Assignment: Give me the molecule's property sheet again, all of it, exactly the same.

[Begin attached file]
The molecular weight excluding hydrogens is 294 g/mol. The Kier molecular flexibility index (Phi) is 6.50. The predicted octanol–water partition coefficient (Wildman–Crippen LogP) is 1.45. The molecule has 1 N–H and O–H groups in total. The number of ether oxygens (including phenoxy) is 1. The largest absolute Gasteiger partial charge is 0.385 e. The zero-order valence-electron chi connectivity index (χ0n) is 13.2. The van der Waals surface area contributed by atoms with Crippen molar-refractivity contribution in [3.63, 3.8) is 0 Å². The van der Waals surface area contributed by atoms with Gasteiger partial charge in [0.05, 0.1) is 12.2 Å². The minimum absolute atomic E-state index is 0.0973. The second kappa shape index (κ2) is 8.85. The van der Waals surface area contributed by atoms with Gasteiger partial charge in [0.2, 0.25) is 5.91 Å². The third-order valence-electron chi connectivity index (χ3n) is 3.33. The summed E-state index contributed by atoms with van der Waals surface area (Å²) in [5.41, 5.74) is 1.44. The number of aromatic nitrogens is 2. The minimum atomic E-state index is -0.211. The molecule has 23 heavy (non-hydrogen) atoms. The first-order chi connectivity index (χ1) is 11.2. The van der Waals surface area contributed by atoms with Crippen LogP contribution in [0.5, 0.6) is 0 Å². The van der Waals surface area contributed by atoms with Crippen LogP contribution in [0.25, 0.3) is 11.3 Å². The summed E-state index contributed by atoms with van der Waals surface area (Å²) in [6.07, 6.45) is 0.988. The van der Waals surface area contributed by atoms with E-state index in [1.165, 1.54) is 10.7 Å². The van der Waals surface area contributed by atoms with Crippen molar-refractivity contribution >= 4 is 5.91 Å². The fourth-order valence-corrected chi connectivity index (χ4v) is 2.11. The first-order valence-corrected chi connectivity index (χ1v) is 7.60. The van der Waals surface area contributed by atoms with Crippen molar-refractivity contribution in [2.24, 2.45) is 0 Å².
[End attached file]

The molecular weight excluding hydrogens is 294 g/mol. The Kier molecular flexibility index (Phi) is 6.50. The predicted octanol–water partition coefficient (Wildman–Crippen LogP) is 1.45. The molecule has 1 N–H and O–H groups in total. The number of ether oxygens (including phenoxy) is 1. The largest absolute Gasteiger partial charge is 0.385 e. The zero-order valence-electron chi connectivity index (χ0n) is 13.2. The van der Waals surface area contributed by atoms with Crippen molar-refractivity contribution in [3.63, 3.8) is 0 Å². The van der Waals surface area contributed by atoms with Gasteiger partial charge in [0.05, 0.1) is 12.2 Å². The minimum absolute atomic E-state index is 0.0973. The second kappa shape index (κ2) is 8.85. The van der Waals surface area contributed by atoms with Gasteiger partial charge in [0.2, 0.25) is 5.91 Å². The third-order valence-electron chi connectivity index (χ3n) is 3.33. The summed E-state index contributed by atoms with van der Waals surface area (Å²) in [5.41, 5.74) is 1.44. The number of aromatic nitrogens is 2. The minimum atomic E-state index is -0.211. The molecule has 23 heavy (non-hydrogen) atoms. The first-order chi connectivity index (χ1) is 11.2. The van der Waals surface area contributed by atoms with Crippen LogP contribution in [0.5, 0.6) is 0 Å². The van der Waals surface area contributed by atoms with Crippen LogP contribution in [0.25, 0.3) is 11.3 Å². The summed E-state index contributed by atoms with van der Waals surface area (Å²) in [6.07, 6.45) is 0.988. The van der Waals surface area contributed by atoms with E-state index in [1.165, 1.54) is 10.7 Å². The van der Waals surface area contributed by atoms with Crippen molar-refractivity contribution >= 4 is 5.91 Å². The fourth-order valence-corrected chi connectivity index (χ4v) is 2.11. The first-order valence-corrected chi connectivity index (χ1v) is 7.60. The van der Waals surface area contributed by atoms with Crippen molar-refractivity contribution in [2.24, 2.45) is 0 Å².